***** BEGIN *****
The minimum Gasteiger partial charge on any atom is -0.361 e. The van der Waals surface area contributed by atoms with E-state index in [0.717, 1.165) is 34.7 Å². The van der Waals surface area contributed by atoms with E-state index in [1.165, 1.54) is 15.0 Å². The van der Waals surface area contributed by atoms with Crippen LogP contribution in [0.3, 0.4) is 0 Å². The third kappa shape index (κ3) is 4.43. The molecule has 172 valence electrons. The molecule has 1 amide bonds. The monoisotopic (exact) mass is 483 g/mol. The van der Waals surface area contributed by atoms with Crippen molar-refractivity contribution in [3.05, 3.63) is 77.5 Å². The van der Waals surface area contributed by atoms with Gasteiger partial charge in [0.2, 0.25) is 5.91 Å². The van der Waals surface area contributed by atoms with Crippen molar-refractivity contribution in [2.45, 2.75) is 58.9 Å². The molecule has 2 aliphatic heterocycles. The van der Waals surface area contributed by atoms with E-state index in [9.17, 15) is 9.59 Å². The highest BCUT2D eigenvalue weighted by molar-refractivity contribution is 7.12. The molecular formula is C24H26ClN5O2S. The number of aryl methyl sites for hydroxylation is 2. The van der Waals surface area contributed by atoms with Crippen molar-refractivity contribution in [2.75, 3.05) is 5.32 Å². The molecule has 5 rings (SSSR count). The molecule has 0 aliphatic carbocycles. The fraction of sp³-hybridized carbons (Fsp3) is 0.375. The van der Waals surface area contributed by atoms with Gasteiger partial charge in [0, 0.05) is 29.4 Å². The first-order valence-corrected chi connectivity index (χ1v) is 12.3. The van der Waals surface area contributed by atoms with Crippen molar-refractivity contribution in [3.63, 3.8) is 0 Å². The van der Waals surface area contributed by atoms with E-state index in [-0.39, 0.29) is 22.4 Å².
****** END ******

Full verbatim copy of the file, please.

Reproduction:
The minimum Gasteiger partial charge on any atom is -0.361 e. The van der Waals surface area contributed by atoms with E-state index in [0.717, 1.165) is 34.7 Å². The van der Waals surface area contributed by atoms with E-state index in [1.165, 1.54) is 15.0 Å². The van der Waals surface area contributed by atoms with Crippen LogP contribution in [0.3, 0.4) is 0 Å². The third kappa shape index (κ3) is 4.43. The molecule has 172 valence electrons. The molecule has 1 amide bonds. The monoisotopic (exact) mass is 483 g/mol. The van der Waals surface area contributed by atoms with Crippen molar-refractivity contribution in [3.05, 3.63) is 77.5 Å². The van der Waals surface area contributed by atoms with Gasteiger partial charge in [0.2, 0.25) is 5.91 Å². The van der Waals surface area contributed by atoms with Crippen molar-refractivity contribution in [2.45, 2.75) is 58.9 Å². The molecule has 2 aliphatic heterocycles. The van der Waals surface area contributed by atoms with E-state index in [9.17, 15) is 9.59 Å². The highest BCUT2D eigenvalue weighted by molar-refractivity contribution is 7.12. The molecular formula is C24H26ClN5O2S. The number of aryl methyl sites for hydroxylation is 2. The van der Waals surface area contributed by atoms with Crippen molar-refractivity contribution in [2.75, 3.05) is 5.32 Å². The molecule has 5 rings (SSSR count). The molecule has 0 aliphatic carbocycles. The fraction of sp³-hybridized carbons (Fsp3) is 0.375. The van der Waals surface area contributed by atoms with Gasteiger partial charge in [0, 0.05) is 29.4 Å². The first-order valence-corrected chi connectivity index (χ1v) is 12.3. The van der Waals surface area contributed by atoms with Crippen molar-refractivity contribution in [3.63, 3.8) is 0 Å². The van der Waals surface area contributed by atoms with E-state index in [-0.39, 0.29) is 22.4 Å².